Authorities and witnesses say a Los Angeles deputy city attorney killed his wife and son in their Northridge home Wednesday but that his daughter was able to escape before he took his own life.
Los Angeles police are investigating the violence involving Eric Lertzman, 60, a veteran city attorney. The attack stunned the city attorney’s office, where Lertzman had worked for five years.
Authorities said they do not know why Eric Lertzman opened fire, “but investigators believe the recent loss of a loved one and ongoing health issues played a significant role,” the LAPD said in a news release Wednesday evening.
“This is a horrible tragedy,” City Atty. Mike Feuer said in a statement. “As we search for answers to how this could happen, we mourn the victims and envelop those left behind with our love during this time of unbearable loss. Of course we will provide members of our city attorney family with needed counseling and support.”
Here is what we know about the case:
How did the shooting unfold?
About 9 a.m., the LAPD responded to a call of an assault with a deadly weapon with shots fired in the 9600 block of Vanalden Avenue.
When officers arrived, they found three people dead in the home and a lone survivor across the street at a neighbor’s home, according to police.
Authorities said Lertzman shot and killed his wife, Sandra, 60, in their master bedroom. He then walked across the hall and tried to shoot another woman, whom neighbors described as his daughter. She escaped and locked herself in the hallway bathroom, according to police.
Lertzman then shot and killed his 19-year-old son, Michael. During that time, his daughter escaped through the bathroom window and ran to a neighbor’s home, authorities said. Lertzman went back into the master bedroom and killed himself, according to the LAPD. Detectives recovered two guns at the home.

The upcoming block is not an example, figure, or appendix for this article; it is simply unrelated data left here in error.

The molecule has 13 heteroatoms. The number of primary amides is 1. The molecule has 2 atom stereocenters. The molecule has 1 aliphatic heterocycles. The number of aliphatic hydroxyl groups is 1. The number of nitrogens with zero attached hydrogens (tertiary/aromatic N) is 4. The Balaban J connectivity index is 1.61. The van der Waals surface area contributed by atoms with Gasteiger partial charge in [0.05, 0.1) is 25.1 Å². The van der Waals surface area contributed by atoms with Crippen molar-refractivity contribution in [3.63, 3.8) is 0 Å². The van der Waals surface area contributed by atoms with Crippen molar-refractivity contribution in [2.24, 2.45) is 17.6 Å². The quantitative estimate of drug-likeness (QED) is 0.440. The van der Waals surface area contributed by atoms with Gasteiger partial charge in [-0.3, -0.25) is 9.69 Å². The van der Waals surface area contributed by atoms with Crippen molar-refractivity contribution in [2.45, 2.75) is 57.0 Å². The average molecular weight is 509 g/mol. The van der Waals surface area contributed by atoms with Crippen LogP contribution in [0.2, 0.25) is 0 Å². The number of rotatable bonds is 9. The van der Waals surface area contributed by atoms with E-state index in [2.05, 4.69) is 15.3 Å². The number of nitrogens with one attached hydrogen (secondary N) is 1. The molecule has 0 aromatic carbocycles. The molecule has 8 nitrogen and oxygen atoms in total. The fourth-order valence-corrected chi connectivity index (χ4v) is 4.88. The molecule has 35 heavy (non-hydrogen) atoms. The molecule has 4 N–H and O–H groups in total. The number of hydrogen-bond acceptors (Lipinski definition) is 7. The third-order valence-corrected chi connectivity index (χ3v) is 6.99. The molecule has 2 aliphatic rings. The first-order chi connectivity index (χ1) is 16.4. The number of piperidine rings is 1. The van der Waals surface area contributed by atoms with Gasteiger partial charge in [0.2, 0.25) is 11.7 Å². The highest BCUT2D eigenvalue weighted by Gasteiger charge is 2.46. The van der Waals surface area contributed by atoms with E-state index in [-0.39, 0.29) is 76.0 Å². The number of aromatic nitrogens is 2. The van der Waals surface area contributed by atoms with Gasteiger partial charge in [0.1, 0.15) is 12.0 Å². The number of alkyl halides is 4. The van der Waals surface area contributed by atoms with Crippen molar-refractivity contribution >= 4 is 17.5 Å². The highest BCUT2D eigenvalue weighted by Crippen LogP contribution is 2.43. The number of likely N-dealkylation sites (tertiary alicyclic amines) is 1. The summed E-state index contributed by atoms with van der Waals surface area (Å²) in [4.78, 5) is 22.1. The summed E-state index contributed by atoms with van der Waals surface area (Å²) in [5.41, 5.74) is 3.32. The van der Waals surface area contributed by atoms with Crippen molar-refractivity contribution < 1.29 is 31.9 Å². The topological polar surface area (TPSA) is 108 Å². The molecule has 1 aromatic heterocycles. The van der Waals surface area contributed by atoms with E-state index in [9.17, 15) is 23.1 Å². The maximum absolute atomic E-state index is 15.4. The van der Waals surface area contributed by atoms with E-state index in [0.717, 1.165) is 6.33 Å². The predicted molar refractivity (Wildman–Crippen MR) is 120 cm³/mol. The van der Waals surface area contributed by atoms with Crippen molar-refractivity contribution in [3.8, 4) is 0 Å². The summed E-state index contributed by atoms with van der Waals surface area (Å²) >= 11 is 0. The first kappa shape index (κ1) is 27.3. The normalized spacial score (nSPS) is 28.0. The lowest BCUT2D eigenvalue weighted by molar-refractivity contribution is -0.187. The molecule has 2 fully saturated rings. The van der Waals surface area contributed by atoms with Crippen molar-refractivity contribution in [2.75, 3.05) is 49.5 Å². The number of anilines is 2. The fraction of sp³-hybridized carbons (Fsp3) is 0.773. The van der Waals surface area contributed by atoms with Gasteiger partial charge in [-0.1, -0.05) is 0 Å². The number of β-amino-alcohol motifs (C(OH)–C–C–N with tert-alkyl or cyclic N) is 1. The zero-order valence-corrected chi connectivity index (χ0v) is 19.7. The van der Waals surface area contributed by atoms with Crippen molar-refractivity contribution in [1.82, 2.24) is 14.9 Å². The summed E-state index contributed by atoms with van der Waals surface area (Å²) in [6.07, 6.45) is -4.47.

Neighbor Greg Demos told the Daily News that the woman ran to his home in her pajamas and said her father had tried to shoot her.
“[She was] in her pajamas, her sleeping attire, upset, confused, distraught, somewhat in shock, seemed like a little bit embarrassed, [and] said, ‘I don’t know what to tell you, Greg, but this is what just happened in my house, and I don’t know what to do,’” Demos told the paper. “She said, ‘My dad took a shot at me, and my mom and my brother are still inside.’”
What do we know about Lertzman?
On Michael Lertzman’s Instagram page, he posted two weeks ago about the death of his grandmother, Phyllis Lertzman. She died Aug. 26, according to her obituary. Eric Lertzman was one of her three sons, according to the obituary.
On social media, many of Michael Lertzman’s friends posted about the young man’s warmth and kindness.
“Michael was a shining light in our community, who always had a smile on his face and brought joy to all of his brothers and anyone who met him,” Alan Dreiman, president of the Cal State Northridge chapter of Jewish fraternity Alpha Epsilon Pi, posted on the group’s Facebook page.
Camp Alonim, a program of the American Jewish University-Brandeis Bardin Campus in Simi Valley, posted about how Michael was a longtime camper and staff member.
“Mikey’s personal warmth, his gentle spirit, his wide smile and his infectious enthusiasm will never be forgotten,” the post reads. “He will always be a beloved member of our Camp Alonim family. We send our deepest condolences to his sister, Rachel (CIT ’10), and the many people whose lives Mikey touched.”